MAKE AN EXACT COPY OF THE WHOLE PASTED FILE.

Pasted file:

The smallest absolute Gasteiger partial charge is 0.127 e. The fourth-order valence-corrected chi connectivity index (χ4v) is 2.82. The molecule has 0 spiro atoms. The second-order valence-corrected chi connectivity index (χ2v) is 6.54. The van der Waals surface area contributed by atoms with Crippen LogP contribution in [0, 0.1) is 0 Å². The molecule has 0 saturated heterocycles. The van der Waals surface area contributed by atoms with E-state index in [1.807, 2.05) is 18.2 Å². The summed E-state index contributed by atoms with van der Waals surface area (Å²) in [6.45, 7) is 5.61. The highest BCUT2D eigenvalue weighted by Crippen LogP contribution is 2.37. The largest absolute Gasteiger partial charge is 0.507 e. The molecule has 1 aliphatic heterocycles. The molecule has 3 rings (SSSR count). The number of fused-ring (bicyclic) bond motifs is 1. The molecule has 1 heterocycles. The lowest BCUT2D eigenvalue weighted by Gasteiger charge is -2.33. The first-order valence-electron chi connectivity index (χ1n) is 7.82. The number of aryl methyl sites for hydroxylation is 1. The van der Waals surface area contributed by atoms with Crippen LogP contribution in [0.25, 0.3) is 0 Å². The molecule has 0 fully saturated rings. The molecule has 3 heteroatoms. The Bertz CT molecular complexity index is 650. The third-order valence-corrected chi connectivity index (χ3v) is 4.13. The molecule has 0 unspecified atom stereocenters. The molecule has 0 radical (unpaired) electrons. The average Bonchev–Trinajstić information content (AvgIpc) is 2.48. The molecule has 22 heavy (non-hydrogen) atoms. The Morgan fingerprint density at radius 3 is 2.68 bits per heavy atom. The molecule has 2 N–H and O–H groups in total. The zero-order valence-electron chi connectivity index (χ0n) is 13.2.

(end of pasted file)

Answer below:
The smallest absolute Gasteiger partial charge is 0.127 e. The fourth-order valence-corrected chi connectivity index (χ4v) is 2.82. The molecule has 0 spiro atoms. The second-order valence-corrected chi connectivity index (χ2v) is 6.54. The van der Waals surface area contributed by atoms with Crippen LogP contribution in [0, 0.1) is 0 Å². The molecule has 0 saturated heterocycles. The van der Waals surface area contributed by atoms with E-state index in [1.807, 2.05) is 18.2 Å². The summed E-state index contributed by atoms with van der Waals surface area (Å²) in [6.45, 7) is 5.61. The highest BCUT2D eigenvalue weighted by Crippen LogP contribution is 2.37. The largest absolute Gasteiger partial charge is 0.507 e. The molecule has 1 aliphatic heterocycles. The molecule has 3 rings (SSSR count). The number of fused-ring (bicyclic) bond motifs is 1. The molecule has 1 heterocycles. The lowest BCUT2D eigenvalue weighted by Gasteiger charge is -2.33. The first-order valence-electron chi connectivity index (χ1n) is 7.82. The number of aryl methyl sites for hydroxylation is 1. The van der Waals surface area contributed by atoms with Crippen LogP contribution in [0.25, 0.3) is 0 Å². The molecule has 0 fully saturated rings. The molecule has 3 heteroatoms. The Bertz CT molecular complexity index is 650. The third-order valence-corrected chi connectivity index (χ3v) is 4.13. The molecule has 0 unspecified atom stereocenters. The molecule has 0 radical (unpaired) electrons. The average Bonchev–Trinajstić information content (AvgIpc) is 2.48. The molecule has 22 heavy (non-hydrogen) atoms. The Morgan fingerprint density at radius 3 is 2.68 bits per heavy atom. The molecule has 2 N–H and O–H groups in total. The zero-order valence-electron chi connectivity index (χ0n) is 13.2.